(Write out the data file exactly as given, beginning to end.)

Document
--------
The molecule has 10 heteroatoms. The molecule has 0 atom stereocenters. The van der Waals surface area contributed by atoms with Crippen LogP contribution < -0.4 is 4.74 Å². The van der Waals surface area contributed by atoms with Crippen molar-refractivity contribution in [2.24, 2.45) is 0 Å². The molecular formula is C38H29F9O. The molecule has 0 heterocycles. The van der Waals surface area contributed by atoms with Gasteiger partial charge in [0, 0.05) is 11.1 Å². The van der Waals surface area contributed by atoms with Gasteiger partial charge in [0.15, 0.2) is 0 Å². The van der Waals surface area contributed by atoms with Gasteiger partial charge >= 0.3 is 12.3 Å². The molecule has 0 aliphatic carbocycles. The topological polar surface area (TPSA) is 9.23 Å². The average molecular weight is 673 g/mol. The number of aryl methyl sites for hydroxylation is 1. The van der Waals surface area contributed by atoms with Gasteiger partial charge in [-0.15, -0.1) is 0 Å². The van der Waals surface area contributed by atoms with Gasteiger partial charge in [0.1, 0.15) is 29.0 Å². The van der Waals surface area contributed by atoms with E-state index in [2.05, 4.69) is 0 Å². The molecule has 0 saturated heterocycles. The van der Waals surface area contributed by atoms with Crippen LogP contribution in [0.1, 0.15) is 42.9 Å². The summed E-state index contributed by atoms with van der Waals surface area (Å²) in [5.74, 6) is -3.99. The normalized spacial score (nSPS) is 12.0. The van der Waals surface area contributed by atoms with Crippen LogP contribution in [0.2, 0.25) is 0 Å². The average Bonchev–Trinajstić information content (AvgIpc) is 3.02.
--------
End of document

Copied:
The molecule has 10 heteroatoms. The molecule has 0 atom stereocenters. The van der Waals surface area contributed by atoms with Crippen LogP contribution < -0.4 is 4.74 Å². The van der Waals surface area contributed by atoms with Crippen molar-refractivity contribution in [2.24, 2.45) is 0 Å². The molecular formula is C38H29F9O. The molecule has 0 heterocycles. The van der Waals surface area contributed by atoms with Gasteiger partial charge in [0, 0.05) is 11.1 Å². The van der Waals surface area contributed by atoms with Gasteiger partial charge in [0.15, 0.2) is 0 Å². The van der Waals surface area contributed by atoms with Gasteiger partial charge >= 0.3 is 12.3 Å². The molecule has 0 aliphatic carbocycles. The topological polar surface area (TPSA) is 9.23 Å². The average molecular weight is 673 g/mol. The number of aryl methyl sites for hydroxylation is 1. The van der Waals surface area contributed by atoms with Gasteiger partial charge in [-0.15, -0.1) is 0 Å². The van der Waals surface area contributed by atoms with Gasteiger partial charge in [0.1, 0.15) is 29.0 Å². The van der Waals surface area contributed by atoms with E-state index in [2.05, 4.69) is 0 Å². The molecule has 0 saturated heterocycles. The van der Waals surface area contributed by atoms with Crippen LogP contribution in [0.1, 0.15) is 42.9 Å². The summed E-state index contributed by atoms with van der Waals surface area (Å²) in [5.74, 6) is -3.99. The normalized spacial score (nSPS) is 12.0. The van der Waals surface area contributed by atoms with Crippen LogP contribution in [0.2, 0.25) is 0 Å². The average Bonchev–Trinajstić information content (AvgIpc) is 3.02.